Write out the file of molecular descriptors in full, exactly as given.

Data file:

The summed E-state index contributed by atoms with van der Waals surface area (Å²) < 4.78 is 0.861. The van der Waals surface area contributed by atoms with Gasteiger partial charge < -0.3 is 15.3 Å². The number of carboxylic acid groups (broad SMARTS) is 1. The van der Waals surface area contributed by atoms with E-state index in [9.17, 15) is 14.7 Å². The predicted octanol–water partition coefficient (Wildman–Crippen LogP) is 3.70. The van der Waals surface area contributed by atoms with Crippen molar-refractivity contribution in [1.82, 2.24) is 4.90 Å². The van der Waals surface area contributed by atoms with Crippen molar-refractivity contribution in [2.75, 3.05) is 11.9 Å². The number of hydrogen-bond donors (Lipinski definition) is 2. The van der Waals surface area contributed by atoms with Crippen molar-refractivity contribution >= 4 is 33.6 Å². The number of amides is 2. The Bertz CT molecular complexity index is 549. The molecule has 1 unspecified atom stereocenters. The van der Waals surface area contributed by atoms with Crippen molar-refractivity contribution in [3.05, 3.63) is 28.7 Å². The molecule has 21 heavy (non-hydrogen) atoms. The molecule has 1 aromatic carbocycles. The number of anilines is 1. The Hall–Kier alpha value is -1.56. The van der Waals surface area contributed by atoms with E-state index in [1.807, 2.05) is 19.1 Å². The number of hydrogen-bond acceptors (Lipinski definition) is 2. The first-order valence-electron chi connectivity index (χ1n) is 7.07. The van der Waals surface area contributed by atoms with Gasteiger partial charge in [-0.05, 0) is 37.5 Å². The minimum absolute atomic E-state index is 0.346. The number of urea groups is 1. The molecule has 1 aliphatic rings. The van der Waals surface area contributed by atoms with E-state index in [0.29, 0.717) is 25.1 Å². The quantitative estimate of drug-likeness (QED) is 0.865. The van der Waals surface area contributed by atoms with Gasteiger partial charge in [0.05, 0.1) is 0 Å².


The summed E-state index contributed by atoms with van der Waals surface area (Å²) < 4.78 is 0.861. The van der Waals surface area contributed by atoms with Gasteiger partial charge < -0.3 is 15.3 Å². The number of carboxylic acid groups (broad SMARTS) is 1. The van der Waals surface area contributed by atoms with E-state index in [9.17, 15) is 14.7 Å². The predicted octanol–water partition coefficient (Wildman–Crippen LogP) is 3.70. The van der Waals surface area contributed by atoms with Crippen molar-refractivity contribution in [1.82, 2.24) is 4.90 Å². The van der Waals surface area contributed by atoms with Crippen molar-refractivity contribution in [2.75, 3.05) is 11.9 Å². The number of hydrogen-bond donors (Lipinski definition) is 2. The van der Waals surface area contributed by atoms with Crippen molar-refractivity contribution >= 4 is 33.6 Å². The number of amides is 2. The Bertz CT molecular complexity index is 549. The molecule has 1 unspecified atom stereocenters. The van der Waals surface area contributed by atoms with Crippen molar-refractivity contribution in [3.05, 3.63) is 28.7 Å². The molecule has 21 heavy (non-hydrogen) atoms. The molecule has 1 aromatic carbocycles. The number of anilines is 1. The Hall–Kier alpha value is -1.56. The van der Waals surface area contributed by atoms with E-state index in [1.807, 2.05) is 19.1 Å². The number of hydrogen-bond acceptors (Lipinski definition) is 2. The first-order valence-electron chi connectivity index (χ1n) is 7.07. The van der Waals surface area contributed by atoms with Gasteiger partial charge in [-0.05, 0) is 37.5 Å². The minimum absolute atomic E-state index is 0.346. The number of urea groups is 1. The molecule has 1 aliphatic rings. The van der Waals surface area contributed by atoms with E-state index in [0.29, 0.717) is 25.1 Å². The quantitative estimate of drug-likeness (QED) is 0.865. The van der Waals surface area contributed by atoms with Gasteiger partial charge in [0.05, 0.1) is 0 Å².